In the House of Commons, Liberal Party leader Jeremy Thorpe, together with a small group of intimate friends, plots to get rid of a thorn in his side. Thorpe’s ex-lover Norman Scott is getting in the way of a burgeoning political career – if something isn’t done about him soon, the politician’s hopes of high office will end up down the toilet. Having tried to fob Scott off with money and employment opportunities, it seems there’s only one way Thorpe can be certain the male model and horse-lover will keep his mouth shut – murder.
I was a teenager when the Thorpe/Scott saga hit the headlines, and while I remember how the whole thing seemed to drag on for ages, I’d forgotten most of the details, such as the murder plot, the suitcase full of letters and the antics of a man with a gun. John Preston’s book is a gripping read, taking us from the hallowed halls of Westminster to the beaches of California, through idyllic lanes in North Devon’s Combe Martin and onto the wilds of Dartmoor. Preston’s narrative is well researched and sensibly plotted, and easily captures the essence of the times (early Sixties to late Seventies), as well as giving each of the ‘characters’ a (generally) unbiased voice. He masterfully lays out the many different stories that make up this fascinating tale in its equally fascinating setting in British political history. I loved too, all the gossip, rumours and backroom tales that cleverly illuminate a large cast of incongruent characters, including drunken barrister George Carman, millionaire Jack Hayward, airline pilot and would-be hit-man Andrew Newton and fruit-machine salesman George Deakin.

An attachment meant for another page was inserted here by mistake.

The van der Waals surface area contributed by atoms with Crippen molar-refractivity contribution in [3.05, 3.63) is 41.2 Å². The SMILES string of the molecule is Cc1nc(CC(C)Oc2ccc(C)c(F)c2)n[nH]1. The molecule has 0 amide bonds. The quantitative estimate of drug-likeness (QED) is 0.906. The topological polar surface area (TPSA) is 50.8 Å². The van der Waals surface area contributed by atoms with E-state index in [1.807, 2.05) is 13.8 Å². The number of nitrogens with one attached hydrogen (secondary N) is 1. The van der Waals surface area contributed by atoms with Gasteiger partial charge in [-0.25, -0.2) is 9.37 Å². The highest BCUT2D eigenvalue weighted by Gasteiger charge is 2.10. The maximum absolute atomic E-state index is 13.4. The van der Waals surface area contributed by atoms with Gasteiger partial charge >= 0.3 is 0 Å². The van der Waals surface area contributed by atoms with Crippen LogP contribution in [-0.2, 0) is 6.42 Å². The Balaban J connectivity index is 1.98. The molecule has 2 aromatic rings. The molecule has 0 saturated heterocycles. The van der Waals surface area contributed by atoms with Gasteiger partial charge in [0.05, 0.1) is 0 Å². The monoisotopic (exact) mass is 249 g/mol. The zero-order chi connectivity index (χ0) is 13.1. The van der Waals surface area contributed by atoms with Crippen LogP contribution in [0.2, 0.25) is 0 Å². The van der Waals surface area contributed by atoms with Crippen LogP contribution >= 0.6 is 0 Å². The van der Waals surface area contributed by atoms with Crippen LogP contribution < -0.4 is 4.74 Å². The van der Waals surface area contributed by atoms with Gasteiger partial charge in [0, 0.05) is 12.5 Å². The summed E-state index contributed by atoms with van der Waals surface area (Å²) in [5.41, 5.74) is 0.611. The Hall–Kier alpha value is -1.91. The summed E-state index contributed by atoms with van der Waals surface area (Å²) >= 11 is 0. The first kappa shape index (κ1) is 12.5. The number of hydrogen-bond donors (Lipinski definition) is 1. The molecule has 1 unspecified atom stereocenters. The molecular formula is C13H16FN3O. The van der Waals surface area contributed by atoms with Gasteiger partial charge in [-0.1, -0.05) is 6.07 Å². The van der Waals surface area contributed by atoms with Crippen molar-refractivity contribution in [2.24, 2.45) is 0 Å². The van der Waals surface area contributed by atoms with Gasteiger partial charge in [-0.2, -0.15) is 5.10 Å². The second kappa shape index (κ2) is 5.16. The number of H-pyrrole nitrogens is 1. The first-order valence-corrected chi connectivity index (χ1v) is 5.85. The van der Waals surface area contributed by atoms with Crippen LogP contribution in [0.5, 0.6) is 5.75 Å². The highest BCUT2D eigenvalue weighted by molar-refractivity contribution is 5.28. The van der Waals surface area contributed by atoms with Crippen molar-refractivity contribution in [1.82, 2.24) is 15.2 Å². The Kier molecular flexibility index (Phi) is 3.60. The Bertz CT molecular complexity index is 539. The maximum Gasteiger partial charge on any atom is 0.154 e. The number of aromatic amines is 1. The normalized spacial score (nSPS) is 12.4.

This is a thoroughly absorbing, highly amusing and completely captivating account of one of England’s most memorable scandals. And for those interested in seeing how the story transfers to the small screen, it’s worth noting that the BBC recently produced a drama based on Preston’s book, starring Hugh Grant as the disgruntled MP and Ben Wishaw as Scott.